An expanding portfolio as a producer features debut albums by Kris Drever and Idlewild’s Roddy Woomble. He’s also manned the controls for top folk chanteuses Eddi Reader, Heidi Talbot, Eliza Carthy and Linda Thompson. Film and TV work includes soundtracks for the movie Heartlands (2002) and 16 Years of Alcohol (2003), Billy Connolly’s World Tour of New Zealand (2004), Jennifer Saunders BBC sitcom Jam and Jerusalem (2008) & Starlings sitcom for Sky TV (2012).

John was awarded the coveted BBC Radio 2 Musician of the Year in 2003 and also The Spirit of Scotland Award for music in 1999 and again in 2009.

The John McCusker Band, featuring some of the finest traditional musicians including Andy Cutting, Adam Holmes, Innes White and Toby Shaer, will embark on an extensive UK tour in April/May:

“One of the UK’s most gifted and versatile musicians in any genre, John McCusker is equally in demand as a multi-instrumentalist, producer and composer.” The Guardian

‘Muireann’s Jig/Farewell to Whalley Range/Roddy McDonald’s’ – The John McCusker band live:

 

Artist’s website: www.johnmccusker.co.uk

KATE RUSBY – Ghost (Pure PRCD38)

KRGhostAn album by unquestionably my favourite female voice in contemporary folk (it’s those homely, but somehow also sexy Barnsley vowels) and a version of ‘Martin Said’, the song that first introduced me to folk music – Christmas has definitely come early.

Working, as ever, with guitarist husband Damien O’Kane and variously joined by Michael McGoldrick on whistles and flute, double bassist Duncan Lyall, bouzouki player Steven Byrnes, accordionists Nick Cooke and Julian Sutton, electric guitarist Steven Iveson and Rex Preston on mandolin with Union Station’s Ron Block providing banjo, not to mention the occasional string quartet, Rusby’s 12th studio recording is also her first all new material in four years, Unlike Make The Light, however, there’s only three self-penned tracks here, the rest being arrangements of traditional numbers.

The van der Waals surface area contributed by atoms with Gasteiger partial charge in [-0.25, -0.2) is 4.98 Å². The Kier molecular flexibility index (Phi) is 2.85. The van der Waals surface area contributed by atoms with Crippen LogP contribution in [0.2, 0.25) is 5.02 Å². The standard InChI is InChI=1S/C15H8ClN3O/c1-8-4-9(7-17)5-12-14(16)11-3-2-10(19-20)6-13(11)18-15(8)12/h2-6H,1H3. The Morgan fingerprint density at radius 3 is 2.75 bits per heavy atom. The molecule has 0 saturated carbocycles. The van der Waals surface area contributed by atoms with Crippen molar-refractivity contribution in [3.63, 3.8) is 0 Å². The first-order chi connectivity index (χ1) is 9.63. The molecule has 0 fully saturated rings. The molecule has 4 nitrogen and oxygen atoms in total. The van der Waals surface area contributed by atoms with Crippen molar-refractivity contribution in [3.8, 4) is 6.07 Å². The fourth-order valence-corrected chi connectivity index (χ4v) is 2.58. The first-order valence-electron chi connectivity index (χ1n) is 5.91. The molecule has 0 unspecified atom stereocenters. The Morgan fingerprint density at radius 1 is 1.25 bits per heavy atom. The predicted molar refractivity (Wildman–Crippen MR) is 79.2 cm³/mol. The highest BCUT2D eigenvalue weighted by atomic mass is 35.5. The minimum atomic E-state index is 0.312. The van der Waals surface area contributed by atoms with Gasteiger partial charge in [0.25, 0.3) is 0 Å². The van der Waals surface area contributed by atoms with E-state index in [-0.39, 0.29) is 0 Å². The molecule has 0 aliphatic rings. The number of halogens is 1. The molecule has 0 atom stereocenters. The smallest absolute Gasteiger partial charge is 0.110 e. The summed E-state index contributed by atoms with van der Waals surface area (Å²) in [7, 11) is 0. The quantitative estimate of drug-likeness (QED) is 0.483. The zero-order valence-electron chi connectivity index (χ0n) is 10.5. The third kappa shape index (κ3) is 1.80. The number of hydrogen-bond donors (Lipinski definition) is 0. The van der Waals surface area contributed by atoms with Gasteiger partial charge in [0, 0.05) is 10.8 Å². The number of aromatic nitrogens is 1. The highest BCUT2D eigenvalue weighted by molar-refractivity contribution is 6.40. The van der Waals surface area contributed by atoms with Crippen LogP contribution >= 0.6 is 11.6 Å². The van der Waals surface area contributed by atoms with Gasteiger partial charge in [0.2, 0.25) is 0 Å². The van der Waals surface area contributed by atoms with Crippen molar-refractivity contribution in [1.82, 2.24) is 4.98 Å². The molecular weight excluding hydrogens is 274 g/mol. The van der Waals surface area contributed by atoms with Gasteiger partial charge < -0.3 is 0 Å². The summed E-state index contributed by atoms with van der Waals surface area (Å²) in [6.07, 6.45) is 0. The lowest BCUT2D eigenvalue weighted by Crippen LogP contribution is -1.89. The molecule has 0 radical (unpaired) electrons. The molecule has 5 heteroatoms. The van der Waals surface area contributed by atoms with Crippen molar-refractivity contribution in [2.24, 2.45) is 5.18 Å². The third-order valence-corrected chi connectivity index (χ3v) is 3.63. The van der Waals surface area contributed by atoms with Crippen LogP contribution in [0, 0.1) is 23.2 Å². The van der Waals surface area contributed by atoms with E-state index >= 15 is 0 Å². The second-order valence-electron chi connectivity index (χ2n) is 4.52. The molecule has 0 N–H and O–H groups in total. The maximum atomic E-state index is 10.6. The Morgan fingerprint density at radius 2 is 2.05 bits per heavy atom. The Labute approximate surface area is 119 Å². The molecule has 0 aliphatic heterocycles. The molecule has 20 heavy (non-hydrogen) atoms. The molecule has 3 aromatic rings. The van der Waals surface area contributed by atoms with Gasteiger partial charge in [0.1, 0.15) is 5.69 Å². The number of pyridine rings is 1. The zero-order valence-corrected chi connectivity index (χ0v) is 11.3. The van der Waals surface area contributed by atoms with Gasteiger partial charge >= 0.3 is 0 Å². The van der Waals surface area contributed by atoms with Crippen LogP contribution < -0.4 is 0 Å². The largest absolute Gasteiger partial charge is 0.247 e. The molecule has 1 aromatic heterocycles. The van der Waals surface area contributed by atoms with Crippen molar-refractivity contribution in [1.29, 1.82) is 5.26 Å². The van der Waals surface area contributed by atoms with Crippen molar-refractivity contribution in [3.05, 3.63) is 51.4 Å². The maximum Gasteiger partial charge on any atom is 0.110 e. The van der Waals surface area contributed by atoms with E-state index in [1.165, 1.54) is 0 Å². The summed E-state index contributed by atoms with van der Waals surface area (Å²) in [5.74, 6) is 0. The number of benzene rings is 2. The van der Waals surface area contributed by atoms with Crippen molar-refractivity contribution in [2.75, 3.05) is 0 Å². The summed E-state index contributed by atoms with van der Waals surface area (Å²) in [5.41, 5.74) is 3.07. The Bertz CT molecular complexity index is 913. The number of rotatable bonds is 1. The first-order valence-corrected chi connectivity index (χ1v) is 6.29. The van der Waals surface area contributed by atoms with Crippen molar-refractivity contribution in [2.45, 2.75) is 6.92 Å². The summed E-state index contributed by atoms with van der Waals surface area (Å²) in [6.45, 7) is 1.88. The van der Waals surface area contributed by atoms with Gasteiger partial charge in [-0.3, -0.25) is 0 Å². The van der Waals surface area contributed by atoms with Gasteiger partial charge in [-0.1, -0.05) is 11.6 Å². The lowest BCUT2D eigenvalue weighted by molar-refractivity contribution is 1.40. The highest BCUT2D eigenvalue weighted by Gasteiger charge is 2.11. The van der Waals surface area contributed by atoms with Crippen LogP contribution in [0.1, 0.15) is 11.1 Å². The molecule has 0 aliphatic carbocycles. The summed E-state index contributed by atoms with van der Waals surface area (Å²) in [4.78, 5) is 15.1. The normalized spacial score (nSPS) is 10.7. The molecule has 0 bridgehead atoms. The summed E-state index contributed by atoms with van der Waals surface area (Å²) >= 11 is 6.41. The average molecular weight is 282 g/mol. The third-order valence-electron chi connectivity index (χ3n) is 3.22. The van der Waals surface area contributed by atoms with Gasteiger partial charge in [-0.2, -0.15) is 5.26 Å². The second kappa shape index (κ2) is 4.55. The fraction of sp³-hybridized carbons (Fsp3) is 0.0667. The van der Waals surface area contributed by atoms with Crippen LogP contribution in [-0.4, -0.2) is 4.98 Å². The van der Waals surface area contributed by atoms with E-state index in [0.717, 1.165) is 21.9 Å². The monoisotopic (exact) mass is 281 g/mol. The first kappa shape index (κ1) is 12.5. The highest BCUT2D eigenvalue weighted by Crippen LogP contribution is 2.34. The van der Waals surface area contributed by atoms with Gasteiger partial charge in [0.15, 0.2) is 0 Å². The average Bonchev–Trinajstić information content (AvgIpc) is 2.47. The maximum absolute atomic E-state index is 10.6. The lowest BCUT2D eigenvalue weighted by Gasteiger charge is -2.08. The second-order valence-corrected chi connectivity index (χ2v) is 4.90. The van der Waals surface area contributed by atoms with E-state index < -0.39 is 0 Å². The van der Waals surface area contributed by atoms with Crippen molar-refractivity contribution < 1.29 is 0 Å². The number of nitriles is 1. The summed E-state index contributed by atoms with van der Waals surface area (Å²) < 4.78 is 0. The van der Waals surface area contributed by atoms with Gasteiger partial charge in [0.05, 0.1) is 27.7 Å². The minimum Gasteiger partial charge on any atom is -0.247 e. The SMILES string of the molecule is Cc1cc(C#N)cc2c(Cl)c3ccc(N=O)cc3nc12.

One such opens proceedings in the shape of her take on the familiar Child Ballad, ‘The Outlandish Knight’, the unease in the lyrics about a maiden getting the better of her murderous suitor underscored by guitar drone and haunting diatonic accordion. It’s traditional again for the second track, ‘The Youthful Boy’, another false heart tale as, her lover having gone off to sea, the abandoned woman declares she’ll not mourn his death, Block’s banjo dappling notes around Rusby’s airy tones.

Buoyed up by accordion, the first original is ‘We Will Sing’, a sprightly contribution to the canon of songs celebrating May and spring’s renewal while its two companions are the liltingly lovely, melody cascading ‘After This’ with its affirmation of the healing power of song and the rather darker title track album closer, a somewhat gothic tale of a departed lover’s brief haunting visits (reflected in the booklets artwork) played out with just voice and piano.

It’s a theme mirrored to implied or overt extent in two of the album’s traditional numbers, the gently wistful ‘Night Visit’, set to a tune by Tony Cuffe, where a man braves the ‘roaring tempest’ for a night of passion with his lover, and the suitably subdued air of ‘The Bonnie Bairns’, where a lady encounters two mysterious children who lead her deep into the woods to deliver new of her lover’s fate.

Heartbreak weighs heavy too on ‘I Am Sad’’s acoustic melancholic lament of blighted love, but you’ll be pleased to know that it’s not all doom and gloom, with the remaining traditional contributions including a spiritedly upbeat ‘Three Jolly Fishermen’, the electric guitar (courtesy of Doyle) and accordion refrain friendly swayalong ‘The Magic Penny’ and, with McGoldrick on whistles, ‘Silly Old Man’, another tale of coming good financially as the titular protagonist turns the tables on the thief who tries to rob him. As R. Dean Taylor once said, there’s a Ghost in my house. There really should be one in yours, too.

Mike Davies

Artist’s website: www.katerusby.com

A behind-the-scenes look at Ghost:

TIM EDEY TO RELEASE SOLO GUITAR ALBUM – with special Scottish guest musician Patsy Reid

TIM EDEY 2013Tim Edey has announced that he will be releasing a solo album of guitar music this Augustaugmented by a string quartet led by popular Scottish fiddler Patsy Reid (you may remember Patsy from Breabach).  The album will be officially launched at Kent’s Broadstairs Folk Week in Tim’s home town and he will be closing the festival on Friday, August 16 with support from Devon duo Phillip Henry & Hannah Martin (recently featured on folking).

Tim’s hot property in the contemporary worldwide Celtic music scene, his melodeon and guitar playing is featured prominently on Christy Moore’s 2011 album, and his touring and recording credits read like a who’s who of the Celtic scene: Capercaillie, Sharon Shannon, Lunasa, Michael McGoldrick, Seamus Begley, Altan and Mary Black. Tim has also recorded an album with guest musicians Tim Edey: The Collective.